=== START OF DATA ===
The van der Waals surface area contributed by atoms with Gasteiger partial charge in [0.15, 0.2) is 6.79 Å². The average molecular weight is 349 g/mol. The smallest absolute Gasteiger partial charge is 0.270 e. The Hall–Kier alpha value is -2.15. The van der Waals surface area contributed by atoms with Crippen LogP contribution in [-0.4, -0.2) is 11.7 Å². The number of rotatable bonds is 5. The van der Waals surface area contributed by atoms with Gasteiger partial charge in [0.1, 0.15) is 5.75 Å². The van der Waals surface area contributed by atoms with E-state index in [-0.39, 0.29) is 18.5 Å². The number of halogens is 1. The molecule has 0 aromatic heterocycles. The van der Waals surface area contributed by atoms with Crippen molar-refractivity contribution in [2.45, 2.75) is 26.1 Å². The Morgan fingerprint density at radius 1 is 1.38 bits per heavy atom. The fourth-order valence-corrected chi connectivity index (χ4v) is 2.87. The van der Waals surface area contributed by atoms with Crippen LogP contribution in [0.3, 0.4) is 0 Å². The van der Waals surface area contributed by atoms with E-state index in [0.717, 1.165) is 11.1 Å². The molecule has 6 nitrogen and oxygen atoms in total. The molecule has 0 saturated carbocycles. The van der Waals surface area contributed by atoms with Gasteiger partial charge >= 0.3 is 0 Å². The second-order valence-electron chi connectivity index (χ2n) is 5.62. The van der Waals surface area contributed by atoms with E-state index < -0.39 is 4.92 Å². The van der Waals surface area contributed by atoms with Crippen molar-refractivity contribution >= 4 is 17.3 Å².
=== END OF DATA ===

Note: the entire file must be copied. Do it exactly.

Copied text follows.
The van der Waals surface area contributed by atoms with Gasteiger partial charge in [0.15, 0.2) is 6.79 Å². The average molecular weight is 349 g/mol. The smallest absolute Gasteiger partial charge is 0.270 e. The Hall–Kier alpha value is -2.15. The van der Waals surface area contributed by atoms with Crippen LogP contribution in [-0.4, -0.2) is 11.7 Å². The number of rotatable bonds is 5. The van der Waals surface area contributed by atoms with Gasteiger partial charge in [0.1, 0.15) is 5.75 Å². The van der Waals surface area contributed by atoms with E-state index in [-0.39, 0.29) is 18.5 Å². The number of halogens is 1. The molecule has 0 aromatic heterocycles. The van der Waals surface area contributed by atoms with Crippen molar-refractivity contribution in [2.45, 2.75) is 26.1 Å². The Morgan fingerprint density at radius 1 is 1.38 bits per heavy atom. The fourth-order valence-corrected chi connectivity index (χ4v) is 2.87. The van der Waals surface area contributed by atoms with Crippen LogP contribution in [0.3, 0.4) is 0 Å². The van der Waals surface area contributed by atoms with E-state index in [0.717, 1.165) is 11.1 Å². The molecule has 6 nitrogen and oxygen atoms in total. The molecule has 0 saturated carbocycles. The van der Waals surface area contributed by atoms with Gasteiger partial charge >= 0.3 is 0 Å². The second-order valence-electron chi connectivity index (χ2n) is 5.62. The van der Waals surface area contributed by atoms with E-state index < -0.39 is 4.92 Å². The van der Waals surface area contributed by atoms with Crippen molar-refractivity contribution >= 4 is 17.3 Å².